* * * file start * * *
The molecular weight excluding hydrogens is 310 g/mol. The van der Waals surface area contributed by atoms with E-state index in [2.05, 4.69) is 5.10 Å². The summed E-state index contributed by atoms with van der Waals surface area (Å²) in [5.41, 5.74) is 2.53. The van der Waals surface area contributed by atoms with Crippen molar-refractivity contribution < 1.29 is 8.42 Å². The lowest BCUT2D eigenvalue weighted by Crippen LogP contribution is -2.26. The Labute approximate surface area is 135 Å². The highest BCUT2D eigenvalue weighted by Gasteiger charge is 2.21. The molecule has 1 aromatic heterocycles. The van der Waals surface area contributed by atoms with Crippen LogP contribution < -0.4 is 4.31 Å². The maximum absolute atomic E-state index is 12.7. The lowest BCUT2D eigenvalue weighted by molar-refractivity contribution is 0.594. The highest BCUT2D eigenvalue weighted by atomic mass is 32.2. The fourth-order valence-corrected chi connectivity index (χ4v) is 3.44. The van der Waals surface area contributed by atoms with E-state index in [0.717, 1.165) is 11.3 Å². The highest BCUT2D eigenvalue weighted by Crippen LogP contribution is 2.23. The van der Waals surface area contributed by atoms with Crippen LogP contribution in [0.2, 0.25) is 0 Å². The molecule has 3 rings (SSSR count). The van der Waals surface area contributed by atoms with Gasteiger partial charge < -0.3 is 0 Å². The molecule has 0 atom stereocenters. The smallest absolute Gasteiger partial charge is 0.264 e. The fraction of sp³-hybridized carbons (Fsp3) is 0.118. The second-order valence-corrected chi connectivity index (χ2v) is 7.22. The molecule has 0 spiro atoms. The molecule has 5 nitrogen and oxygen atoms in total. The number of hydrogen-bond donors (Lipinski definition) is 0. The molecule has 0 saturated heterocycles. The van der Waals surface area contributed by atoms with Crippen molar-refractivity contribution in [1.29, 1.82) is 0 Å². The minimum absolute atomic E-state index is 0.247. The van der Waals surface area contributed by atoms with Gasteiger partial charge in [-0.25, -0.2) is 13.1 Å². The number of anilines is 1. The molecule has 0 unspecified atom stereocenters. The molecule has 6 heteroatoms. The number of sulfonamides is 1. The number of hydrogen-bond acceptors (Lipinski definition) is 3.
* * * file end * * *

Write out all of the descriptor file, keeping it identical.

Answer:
The molecular weight excluding hydrogens is 310 g/mol. The van der Waals surface area contributed by atoms with E-state index in [2.05, 4.69) is 5.10 Å². The summed E-state index contributed by atoms with van der Waals surface area (Å²) in [5.41, 5.74) is 2.53. The van der Waals surface area contributed by atoms with Crippen molar-refractivity contribution < 1.29 is 8.42 Å². The lowest BCUT2D eigenvalue weighted by Crippen LogP contribution is -2.26. The Labute approximate surface area is 135 Å². The highest BCUT2D eigenvalue weighted by Gasteiger charge is 2.21. The molecule has 1 aromatic heterocycles. The van der Waals surface area contributed by atoms with Crippen LogP contribution < -0.4 is 4.31 Å². The maximum absolute atomic E-state index is 12.7. The lowest BCUT2D eigenvalue weighted by molar-refractivity contribution is 0.594. The highest BCUT2D eigenvalue weighted by atomic mass is 32.2. The fourth-order valence-corrected chi connectivity index (χ4v) is 3.44. The van der Waals surface area contributed by atoms with E-state index in [0.717, 1.165) is 11.3 Å². The highest BCUT2D eigenvalue weighted by Crippen LogP contribution is 2.23. The van der Waals surface area contributed by atoms with Crippen LogP contribution in [0.2, 0.25) is 0 Å². The molecule has 3 rings (SSSR count). The van der Waals surface area contributed by atoms with Gasteiger partial charge < -0.3 is 0 Å². The molecule has 0 atom stereocenters. The smallest absolute Gasteiger partial charge is 0.264 e. The fraction of sp³-hybridized carbons (Fsp3) is 0.118. The second-order valence-corrected chi connectivity index (χ2v) is 7.22. The molecule has 0 spiro atoms. The molecule has 5 nitrogen and oxygen atoms in total. The number of hydrogen-bond donors (Lipinski definition) is 0. The molecule has 0 saturated heterocycles. The van der Waals surface area contributed by atoms with Crippen molar-refractivity contribution in [1.29, 1.82) is 0 Å². The minimum absolute atomic E-state index is 0.247. The van der Waals surface area contributed by atoms with Gasteiger partial charge in [-0.25, -0.2) is 13.1 Å². The number of anilines is 1. The molecule has 0 unspecified atom stereocenters. The molecule has 6 heteroatoms. The number of sulfonamides is 1. The number of hydrogen-bond acceptors (Lipinski definition) is 3.